Jeffrey Cusmariu, MD shows a patient the real-time view of her shoulder using the muscular-skeletal ultrasound.
Recent advances in ultrasound technology mean orthopedists can now treat with pinpoint accuracy and diagnose injuries that previously had to be left in a “wait and see” scenario.
“For instance, we were limited by technology in how to find the cause of heel pain. We had to do some guessing,” says Francisco Caycedo, MD, an orthopedist with OrthoSports Associates. Patients had to wait and see if their injury improved to determine whether it was a partial rupture needing only rest or a full rupture that required surgery.
But now, the muscular-skeletal ultrasound offers an unprecedented look at body joints and limbs. “With the ultrasound, we can now see whether the Achilles tendon has a partial rupture or full rupture right in our office, without having to wait or do surgery,” Caycedo says.
The same situation applies to the shoulder where a strain mimics a tear, so rotator cuffs fell in the wait-and-see category as well. “The ultrasound helps at the front end, so we don’t have to send everyone for MRIs or wait three weeks to see if therapy works,” says Jeffrey Cusmariu, MD, another orthopedic surgeon at OrthoSports Associates, where the new ultrasound was installed six months ago.
“The ultrasound is not a replacement tool, it’s an adjunct,” Cusmariu says. “But it is a lot less expensive than MRIs, and we can do it in the office.”
The technological difference in the muscular-skeletal ultrasound rests with transducer and software advances. “The penetration is deeper and more detailed, so when it hits bone or tendon, it gives you a particular image,” Caycedo says. “It’s an amazing quality of picture.”
But there’s a learning curve to using and reading the ultrasounds, says Cusmariu. “It’s hard learning the anatomy again on ultrasound versus other modalities, because we’re looking at tissues in a whole different manner,” Cusmariu says. “And we’re learning the technical part, the application, and we’re being the interpreter too.”
The ultrasound does trump the MRI when it comes to metal, a common treatment tool in orthopedics. “When we look post-op, metal anchors can start obscuring the MRI. But metal doesn’t affect ultrasound, so post op we can assess the rotator cuff more clearly,” Cusmariu says.
The greatest benefit with the new ultrasound comes from the real-time view of a joint or limb in motion. “It’s a dynamic image,” Caycedo says. “With this kind of technology, we can see new formations of vessels, watch fluid collections in the fascia or tendons, see how the tendons are moving, almost everything. And it’s in color. You don’t get any of that with an MRI or x-ray.”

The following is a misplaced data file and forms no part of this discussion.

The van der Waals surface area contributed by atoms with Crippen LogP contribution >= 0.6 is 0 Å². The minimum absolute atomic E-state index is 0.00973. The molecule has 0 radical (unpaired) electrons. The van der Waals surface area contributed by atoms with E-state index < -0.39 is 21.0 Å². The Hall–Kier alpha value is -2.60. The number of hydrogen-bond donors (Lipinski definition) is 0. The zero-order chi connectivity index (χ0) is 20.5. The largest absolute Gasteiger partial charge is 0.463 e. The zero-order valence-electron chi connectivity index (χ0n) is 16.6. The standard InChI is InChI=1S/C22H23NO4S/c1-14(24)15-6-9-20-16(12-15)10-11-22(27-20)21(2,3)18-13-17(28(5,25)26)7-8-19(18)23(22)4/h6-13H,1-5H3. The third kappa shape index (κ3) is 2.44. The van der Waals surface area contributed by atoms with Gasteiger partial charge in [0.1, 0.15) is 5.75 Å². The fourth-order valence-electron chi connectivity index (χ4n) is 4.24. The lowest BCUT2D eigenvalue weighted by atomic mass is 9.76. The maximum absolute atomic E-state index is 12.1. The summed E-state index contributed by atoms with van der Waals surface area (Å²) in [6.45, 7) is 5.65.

For the first time, orthopedists have an accurate internal, dynamic view as they give injections. “If you have inflammation around the tendon, you need to put the injection where it is inflamed, or it doesn’t help,” Caycedo says. “It used to be the only way to see exactly where the injection was needed was to do open surgery, but now we can see with ultrasound, even if the patient moves while we do the injection.”
Before the ultrasound, the only non-invasive guide for injections was by landmarks and by feel. “To give you an idea of the difference the ultrasound makes, studies show that in the knee, which is a very accessible joint, getting injections into the joint occurred 70 percent of the time, even with an experienced surgeon,” Cusmariu says. “Now try getting it in the hip, especially with overweight people. Even under fluoroscopic guidance, it’s very difficult to get into a shoulder or hip joint.”
Caycedo, who specializes in the heel, stresses the ultrasound’s ability to spot entrapped nerves. “With the ultrasound, we can see the shape of the nerve, even as it’s surrounded by tendons and the sheath of the fascia,” Caycedo says. “There’s a lot of live information given to us with these devices.”
Cusmariu says that the savings in pain and costs with the ultrasound’s accuracy and real-time viewing have made a big a difference to patients. “With injuries like rotator cuffs, we had to give it a few weeks and do therapy. But these days, patients don’t have the luxury to spend a couple of hundred dollars trying therapy for a few weeks,” Cusmariu says. “With the ultrasound, we know right away if they have a tear, so we save them the money and the discomfort, and they can use all their insurance-limited therapy sessions post-surgical.”